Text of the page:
Dead Girl’s Notebook

10 small stories.

Game Description

The above web version is experimental! Chrome (on desktop) is recommended, though there are occasional audio issues and it can be a little laggy. Firefox has serious audio & lag issues in my experience and should be avoided. The game loads on mobile Chrome but seems to crash after a short time. I haven’t tested other browsers. The downloadable version at the bottom of the page should run more smoothly!

All of the stories are fiction, but everything written is the truth.

This game contains adult themes and sexual content.

If you wish, you can read content warnings for the game either as a brief summary (less spoilers) or including a detailed chapter-by-chapter breakdown (more spoilers).

Dead Girl’s Notebook is a visual novel about love, personal growth, self-acceptance, masochism, etc. haphazardly assembled across 15 days for Variety Megajam 2021.

It has 10 chapters, and a little over 20,000 words of narration and dialogue. It is probably around 1 to 2 hours long, depending on how quickly you read. (If you use “auto mode”, which advances text automatically at a relaxed pace, it is about 2 hours and 15 minutes long.)

This is a picture of it:

It’s a strange story, but a few people in this world might be able to relate to it.

Since this game was made under unusual circumstances, I want to talk about the development process here.

The annual Variety Megajam asks participants to develop 10 games in 10 days. Usually the jam is about developing 10 games in 10 different genres, but this year, it was about developing 10 games in the same genre that deliver different emotional experiences. I chose to develop “10 visual novels”, though I used a common set of characters, so it turned out more like “10 chapters of a visual novel”.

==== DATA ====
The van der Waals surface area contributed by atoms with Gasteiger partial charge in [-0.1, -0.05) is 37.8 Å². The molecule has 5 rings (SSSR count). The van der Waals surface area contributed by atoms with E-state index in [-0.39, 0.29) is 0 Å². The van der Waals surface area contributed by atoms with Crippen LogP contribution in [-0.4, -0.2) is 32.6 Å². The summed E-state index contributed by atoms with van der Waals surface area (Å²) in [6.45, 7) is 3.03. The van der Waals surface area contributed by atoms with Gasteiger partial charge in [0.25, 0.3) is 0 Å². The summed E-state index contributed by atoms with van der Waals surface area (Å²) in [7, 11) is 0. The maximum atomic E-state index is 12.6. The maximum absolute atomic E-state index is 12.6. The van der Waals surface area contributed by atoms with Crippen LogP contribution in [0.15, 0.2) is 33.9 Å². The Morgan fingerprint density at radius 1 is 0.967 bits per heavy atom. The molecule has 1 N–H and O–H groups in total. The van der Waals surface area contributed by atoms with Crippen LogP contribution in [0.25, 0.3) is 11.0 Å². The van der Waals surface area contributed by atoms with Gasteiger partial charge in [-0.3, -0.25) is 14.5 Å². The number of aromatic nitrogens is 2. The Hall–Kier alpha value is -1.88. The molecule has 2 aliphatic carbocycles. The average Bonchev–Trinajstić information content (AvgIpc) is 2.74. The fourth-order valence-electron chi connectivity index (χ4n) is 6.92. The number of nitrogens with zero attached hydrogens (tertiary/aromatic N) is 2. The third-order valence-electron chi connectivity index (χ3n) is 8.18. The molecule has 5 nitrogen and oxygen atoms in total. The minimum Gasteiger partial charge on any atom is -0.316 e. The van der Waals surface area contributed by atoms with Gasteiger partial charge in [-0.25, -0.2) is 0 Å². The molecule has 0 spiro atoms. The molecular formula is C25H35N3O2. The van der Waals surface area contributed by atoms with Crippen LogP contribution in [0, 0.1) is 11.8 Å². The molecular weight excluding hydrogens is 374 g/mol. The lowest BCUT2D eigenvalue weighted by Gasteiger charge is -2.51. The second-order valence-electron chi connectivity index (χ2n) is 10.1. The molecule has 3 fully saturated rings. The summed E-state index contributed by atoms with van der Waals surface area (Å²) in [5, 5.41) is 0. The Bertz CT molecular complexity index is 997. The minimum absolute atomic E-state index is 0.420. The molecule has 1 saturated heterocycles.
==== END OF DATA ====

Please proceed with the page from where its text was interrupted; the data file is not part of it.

The jam provided the following 10 themes for each day:

You can see from the Chapter Select menu in the game that I stuck to these pretty closely, but with a bit of rearrangement of the order towards the end, and a different final theme (though it was inspired by the original #10).

The jam also provided the following optional colour palette, which I used. So if you’re wondering why it “looks like that”, there’s your answer.

So, did I finish in 10 days? No. I realized on Day 1 that doing one complete chapter per day was not feasible for me. So I lowered my goal to one “text script” for a chapter per day. I actually reached this goal; I wrote the whole first draft of the story in 10 days. But despite a big push during the last few days, I’d only finished the visuals for 7 of the chapters, and I had barely made any progress on aspects like music, sounds, and menus.

So, on December 10, I decided to take a break, and take a second 10-day period, December 15 to December 24, to finish the game for a Christmas release.

However, on the 17th, I found out it was the VMJ organizer’s birthday on the 19th. The game was getting pretty close to done, so I decided to try to finish it for the 19th. So that’s why it took 10+5 days to create.

By the way, the game was made in RenPy, which I had never used before, so I had to learn it while making the game. It is pretty nice and easy to use, but customizing the fine details can be tricky. If you don’t like mixed-size pixels, I’m sorry.

The story, characters, sprites, and backgrounds were created by me.

The font, the music and the sounds are mostly from royalty free or public domain sources. A list of sources can be found in the “credits.txt” file in the “game” directory of the download. The list is also available here:

There are many people I’m thankful for, who helped shape this game in various ways, whether they intended to or not. But I already thanked them in the end credits of the game, where it’s more thematically resonant, so I won’t thank them again here.

The web version at the top of the page seems to work okay on Chrome, but it has some minor issues, so I recommend downloading the game if you have the energy to spare.

RenPy can build for Windows, Mac and Linux. One download is for Windows + Linux and should work on both operating systems, but I’ve only tested on Windows. The other is on Mac, and I haven’t tested it at all.


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